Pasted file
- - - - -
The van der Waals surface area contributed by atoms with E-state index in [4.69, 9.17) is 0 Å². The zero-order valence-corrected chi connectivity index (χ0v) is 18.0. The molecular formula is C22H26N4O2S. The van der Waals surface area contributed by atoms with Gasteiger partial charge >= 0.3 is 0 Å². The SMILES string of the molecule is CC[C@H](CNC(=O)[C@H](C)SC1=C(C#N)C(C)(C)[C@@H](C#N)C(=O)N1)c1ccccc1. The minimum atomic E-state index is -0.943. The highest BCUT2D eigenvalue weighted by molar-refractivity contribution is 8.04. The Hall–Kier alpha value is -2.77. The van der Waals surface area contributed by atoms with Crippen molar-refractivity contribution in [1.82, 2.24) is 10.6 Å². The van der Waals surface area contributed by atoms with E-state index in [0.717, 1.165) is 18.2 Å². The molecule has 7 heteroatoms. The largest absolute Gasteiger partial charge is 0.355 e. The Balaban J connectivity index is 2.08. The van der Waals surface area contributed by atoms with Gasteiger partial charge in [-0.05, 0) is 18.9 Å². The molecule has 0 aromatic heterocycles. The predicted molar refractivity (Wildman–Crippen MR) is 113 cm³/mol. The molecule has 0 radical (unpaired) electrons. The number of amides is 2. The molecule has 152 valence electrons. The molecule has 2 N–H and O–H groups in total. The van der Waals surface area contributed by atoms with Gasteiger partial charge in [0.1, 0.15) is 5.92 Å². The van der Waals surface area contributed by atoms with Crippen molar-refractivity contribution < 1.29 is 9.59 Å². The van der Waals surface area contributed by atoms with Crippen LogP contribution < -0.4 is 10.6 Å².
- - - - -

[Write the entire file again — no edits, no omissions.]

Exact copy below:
The van der Waals surface area contributed by atoms with E-state index in [4.69, 9.17) is 0 Å². The zero-order valence-corrected chi connectivity index (χ0v) is 18.0. The molecular formula is C22H26N4O2S. The van der Waals surface area contributed by atoms with Gasteiger partial charge >= 0.3 is 0 Å². The SMILES string of the molecule is CC[C@H](CNC(=O)[C@H](C)SC1=C(C#N)C(C)(C)[C@@H](C#N)C(=O)N1)c1ccccc1. The minimum atomic E-state index is -0.943. The highest BCUT2D eigenvalue weighted by molar-refractivity contribution is 8.04. The Hall–Kier alpha value is -2.77. The van der Waals surface area contributed by atoms with Crippen molar-refractivity contribution in [1.82, 2.24) is 10.6 Å². The van der Waals surface area contributed by atoms with E-state index in [0.717, 1.165) is 18.2 Å². The molecule has 7 heteroatoms. The largest absolute Gasteiger partial charge is 0.355 e. The Balaban J connectivity index is 2.08. The van der Waals surface area contributed by atoms with Gasteiger partial charge in [-0.05, 0) is 18.9 Å². The molecule has 0 aromatic heterocycles. The predicted molar refractivity (Wildman–Crippen MR) is 113 cm³/mol. The molecule has 0 radical (unpaired) electrons. The number of amides is 2. The molecule has 152 valence electrons. The molecule has 2 N–H and O–H groups in total. The van der Waals surface area contributed by atoms with Gasteiger partial charge in [0.1, 0.15) is 5.92 Å². The van der Waals surface area contributed by atoms with Crippen molar-refractivity contribution < 1.29 is 9.59 Å². The van der Waals surface area contributed by atoms with Crippen LogP contribution < -0.4 is 10.6 Å².